control of the trust - this condition will apply to all non-fixed trusts [section 267-45] .

7.11 The details of the three conditions are set out below. The meaning of important concepts and tests used in determining whether these conditions are satisfied are set out in Division 269 and are discussed in Chapter 9.

What is the pattern of distributions condition?

7.12 The first condition in paragraph 7.10 for non-fixed trusts examines the pattern of distributions of income and capital of the trust over a period to determine whether there has been an effective change in those who benefit under the trust. To this end, the trust must pass the pattern of distributions test for the income year [subsection 267-30(2)] . This test compares trust distributions of income and capital of the year of recoupment and the relevant years in the previous 6 years. Also, the trust must not have failed the pattern of distributions test in relation to the loss in a previous year of income [section 267-35] . The pattern of distributions test does not apply to family trusts as defined.

7.13 The condition relating to pattern of distributions must be satisfied by a non-fixed trust if the trust distributed income and/or capital in the income year (or within two months of its end) [F7] and in at least one of the six previous income years. [Subsection 267-30(1)]

What is the 50% stake condition for non-fixed trusts?

Income

7.14 The 50% stake condition applies for income if individuals have fixed entitlements (called a stake ) to more than 50% of the income of the trust at any time in the test period (called the test time ). If this is the case, then at all times from the test time to the end of the test period, the same individuals must hold more than a 50% stake in the income of the trust. These individuals can be some or all of those who hold fixed entitlements to income of the trust at the test time [subsections267-40(1) and (2)] . The meaning of the 50% stake concept is set out in Division 269 and is discussed below at paragraphs 9.22 to 9.33.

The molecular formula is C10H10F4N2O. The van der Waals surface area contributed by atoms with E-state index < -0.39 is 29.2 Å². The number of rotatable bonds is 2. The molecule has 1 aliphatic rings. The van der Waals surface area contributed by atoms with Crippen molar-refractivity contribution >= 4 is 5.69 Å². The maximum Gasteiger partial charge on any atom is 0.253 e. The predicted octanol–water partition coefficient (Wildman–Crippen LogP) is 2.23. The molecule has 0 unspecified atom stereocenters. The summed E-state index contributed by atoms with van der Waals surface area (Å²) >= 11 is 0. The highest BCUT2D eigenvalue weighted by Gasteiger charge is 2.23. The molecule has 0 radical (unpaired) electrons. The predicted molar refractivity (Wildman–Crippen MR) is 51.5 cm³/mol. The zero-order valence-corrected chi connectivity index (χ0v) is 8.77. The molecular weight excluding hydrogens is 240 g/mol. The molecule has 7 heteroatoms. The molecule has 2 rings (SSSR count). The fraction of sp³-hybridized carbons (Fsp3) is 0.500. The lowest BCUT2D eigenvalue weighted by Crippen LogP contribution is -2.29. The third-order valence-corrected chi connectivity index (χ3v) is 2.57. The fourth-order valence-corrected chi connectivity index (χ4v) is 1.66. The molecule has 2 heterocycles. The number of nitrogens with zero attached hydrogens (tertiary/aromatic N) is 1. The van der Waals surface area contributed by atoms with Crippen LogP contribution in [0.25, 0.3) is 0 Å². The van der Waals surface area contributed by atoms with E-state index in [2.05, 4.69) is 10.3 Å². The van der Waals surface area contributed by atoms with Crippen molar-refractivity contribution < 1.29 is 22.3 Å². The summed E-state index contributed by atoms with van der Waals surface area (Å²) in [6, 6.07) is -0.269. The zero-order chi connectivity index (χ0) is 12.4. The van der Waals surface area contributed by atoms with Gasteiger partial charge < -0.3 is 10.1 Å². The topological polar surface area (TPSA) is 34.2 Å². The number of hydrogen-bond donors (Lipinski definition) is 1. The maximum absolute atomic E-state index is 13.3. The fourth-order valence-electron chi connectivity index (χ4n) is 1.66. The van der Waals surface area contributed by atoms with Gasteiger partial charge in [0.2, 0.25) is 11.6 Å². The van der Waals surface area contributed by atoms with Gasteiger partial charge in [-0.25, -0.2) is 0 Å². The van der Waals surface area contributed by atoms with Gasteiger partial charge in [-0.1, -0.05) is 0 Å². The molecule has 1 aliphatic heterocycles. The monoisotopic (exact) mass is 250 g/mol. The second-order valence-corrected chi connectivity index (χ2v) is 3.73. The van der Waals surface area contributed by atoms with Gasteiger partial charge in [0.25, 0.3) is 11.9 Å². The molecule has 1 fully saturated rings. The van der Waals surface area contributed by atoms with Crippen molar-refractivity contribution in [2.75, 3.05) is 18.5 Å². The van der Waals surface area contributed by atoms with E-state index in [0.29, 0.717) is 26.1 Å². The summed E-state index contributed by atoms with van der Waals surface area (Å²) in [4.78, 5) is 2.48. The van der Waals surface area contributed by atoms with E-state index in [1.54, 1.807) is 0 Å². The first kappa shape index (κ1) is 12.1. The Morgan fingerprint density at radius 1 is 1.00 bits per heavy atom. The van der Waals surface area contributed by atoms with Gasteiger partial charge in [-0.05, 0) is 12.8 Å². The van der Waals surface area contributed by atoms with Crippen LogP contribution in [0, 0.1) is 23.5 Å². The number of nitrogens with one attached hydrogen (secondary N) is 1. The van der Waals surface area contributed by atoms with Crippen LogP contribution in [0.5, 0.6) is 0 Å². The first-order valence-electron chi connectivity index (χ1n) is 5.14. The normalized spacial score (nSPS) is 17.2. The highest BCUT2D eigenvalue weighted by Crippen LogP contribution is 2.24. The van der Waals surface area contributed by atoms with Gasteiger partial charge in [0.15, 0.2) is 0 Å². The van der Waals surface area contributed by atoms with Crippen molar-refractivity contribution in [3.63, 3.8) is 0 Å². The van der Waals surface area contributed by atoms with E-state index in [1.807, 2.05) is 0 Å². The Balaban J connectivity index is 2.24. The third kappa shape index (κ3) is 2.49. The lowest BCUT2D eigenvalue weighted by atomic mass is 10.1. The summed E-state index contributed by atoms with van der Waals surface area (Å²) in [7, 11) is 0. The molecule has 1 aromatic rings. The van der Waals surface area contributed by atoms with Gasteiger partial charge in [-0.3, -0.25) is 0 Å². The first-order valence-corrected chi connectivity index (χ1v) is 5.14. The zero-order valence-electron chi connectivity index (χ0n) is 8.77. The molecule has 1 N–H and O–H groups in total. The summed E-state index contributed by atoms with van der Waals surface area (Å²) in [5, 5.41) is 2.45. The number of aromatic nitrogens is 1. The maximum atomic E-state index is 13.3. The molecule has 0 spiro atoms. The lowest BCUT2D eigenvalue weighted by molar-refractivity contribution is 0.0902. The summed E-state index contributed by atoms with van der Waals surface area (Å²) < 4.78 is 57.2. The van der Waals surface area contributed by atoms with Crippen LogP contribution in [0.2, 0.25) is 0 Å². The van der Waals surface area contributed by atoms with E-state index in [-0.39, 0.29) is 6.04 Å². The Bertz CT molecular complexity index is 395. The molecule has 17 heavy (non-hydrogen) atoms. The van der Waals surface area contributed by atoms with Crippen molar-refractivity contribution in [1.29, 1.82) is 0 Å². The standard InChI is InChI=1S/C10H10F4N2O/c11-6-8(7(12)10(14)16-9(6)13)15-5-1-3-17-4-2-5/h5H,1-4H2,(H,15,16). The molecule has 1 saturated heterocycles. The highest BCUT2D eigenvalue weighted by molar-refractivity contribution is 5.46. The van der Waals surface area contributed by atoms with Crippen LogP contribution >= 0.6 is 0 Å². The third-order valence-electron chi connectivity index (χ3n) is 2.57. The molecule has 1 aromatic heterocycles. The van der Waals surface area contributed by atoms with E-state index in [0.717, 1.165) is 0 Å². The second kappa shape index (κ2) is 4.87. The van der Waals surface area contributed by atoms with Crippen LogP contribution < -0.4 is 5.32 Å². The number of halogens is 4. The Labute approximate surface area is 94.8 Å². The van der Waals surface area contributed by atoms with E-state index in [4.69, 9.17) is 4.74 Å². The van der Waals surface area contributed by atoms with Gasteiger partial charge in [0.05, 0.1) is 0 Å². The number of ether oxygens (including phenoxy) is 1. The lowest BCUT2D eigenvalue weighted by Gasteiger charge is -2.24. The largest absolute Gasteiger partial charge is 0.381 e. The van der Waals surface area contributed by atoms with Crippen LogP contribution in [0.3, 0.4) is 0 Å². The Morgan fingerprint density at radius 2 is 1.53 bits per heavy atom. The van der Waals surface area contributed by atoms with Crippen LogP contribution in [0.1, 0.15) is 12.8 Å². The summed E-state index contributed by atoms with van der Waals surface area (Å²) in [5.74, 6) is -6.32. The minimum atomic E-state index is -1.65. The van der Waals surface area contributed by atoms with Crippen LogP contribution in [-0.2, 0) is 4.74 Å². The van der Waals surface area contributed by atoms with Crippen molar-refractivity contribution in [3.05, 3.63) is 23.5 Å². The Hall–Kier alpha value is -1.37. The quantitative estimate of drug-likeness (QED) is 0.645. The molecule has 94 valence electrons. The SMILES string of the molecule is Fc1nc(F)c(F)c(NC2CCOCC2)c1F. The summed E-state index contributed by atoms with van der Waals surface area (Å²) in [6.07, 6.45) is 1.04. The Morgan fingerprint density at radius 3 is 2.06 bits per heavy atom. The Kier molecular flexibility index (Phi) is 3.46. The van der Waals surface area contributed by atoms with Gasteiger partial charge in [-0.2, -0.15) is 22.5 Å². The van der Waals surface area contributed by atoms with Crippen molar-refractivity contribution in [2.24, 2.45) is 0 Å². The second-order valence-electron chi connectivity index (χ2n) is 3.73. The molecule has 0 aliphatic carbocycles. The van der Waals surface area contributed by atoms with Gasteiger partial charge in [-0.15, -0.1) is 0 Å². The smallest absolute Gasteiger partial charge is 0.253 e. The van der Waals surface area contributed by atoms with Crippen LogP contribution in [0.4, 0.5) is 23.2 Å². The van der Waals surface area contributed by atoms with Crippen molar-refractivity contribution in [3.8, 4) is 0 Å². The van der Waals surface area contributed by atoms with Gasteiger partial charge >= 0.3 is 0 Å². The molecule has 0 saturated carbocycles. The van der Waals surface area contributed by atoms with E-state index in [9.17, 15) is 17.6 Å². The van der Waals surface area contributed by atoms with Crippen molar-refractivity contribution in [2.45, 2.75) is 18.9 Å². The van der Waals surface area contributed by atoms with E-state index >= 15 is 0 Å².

Example

7.15 A non-fixed trust has a loss incurred in the 1997-98 income year which it seeks to recoup in the 1998-99 income year. At the start of the 1997-98 income year, Jack and Jill each have fixed entitlements to 25% of the income of the trust. On 1 January 1998, Ben acquires a fixed entitlement to 25% of the income of the trust meaning that, from that time, 75% of the income of the trust is the subject of a fixed entitlement. The 50% stake condition for income is therefore applicable to the trust. At the end of the 1997-98 income year, Ben disposes of 20% of his share to Bill but Jack and Jill continue to hold their 25% shares, and Bill continues to hold 5%, to the end of the 1998-99 income year. The Trust passes the 50% stake condition for income because Jack, Jill and Ben have maintained more than a 50% stake in the income of the trust from 1 January 1998 to the end of the 1998-99 income year.

Capital

7.16 A 50% stake condition in the same terms applies for capital of the trust. [Subsections 267-40(1) and (2)]

Commissioner's discretion

7.17 The Commissioner has a discretion to treat a non-fixed trust as having met the 50% stake condition in certain circumstances. This discretion is intended to provide a mechanism to prevent any unreasonable results in particular cases.

7.18 The discretion can be exercised where:

·
some or all of the individuals cease to have a stake in more than 50% of the income or capital of the trust (whichever is applicable); and
·
the Commissioner considers it fair and reasonable to treat the trust as having met the 50% stake condition having regard to the likely way in which the trustee or any other person will exercise any discretion to distribute income or capital and to any other matter. [Subsection267-40(3)]

Example

7.19 At the start of a test period, there are fixed entitlements to 51% of the income and to 100% of the capital of a non-fixed trust. These are all held by Jack. The other 49% of income is the subject of a discretion of the trustee. During the test period, Jack sells 2% of his fixed entitlement to income to Jill. As a result, the trust fails the 50% stake condition because the same individuals no longer hold fixed entitlements to more than 50% of the income of the trust.

7.20 One of the matters which it would be relevant for the Commissioner to take into account in determining whether or not to exercise the discretion is whether Jill or Jack will receive any distributions of income from the share of the trust's income that is subject to a trustee's discretion.

What is the control condition?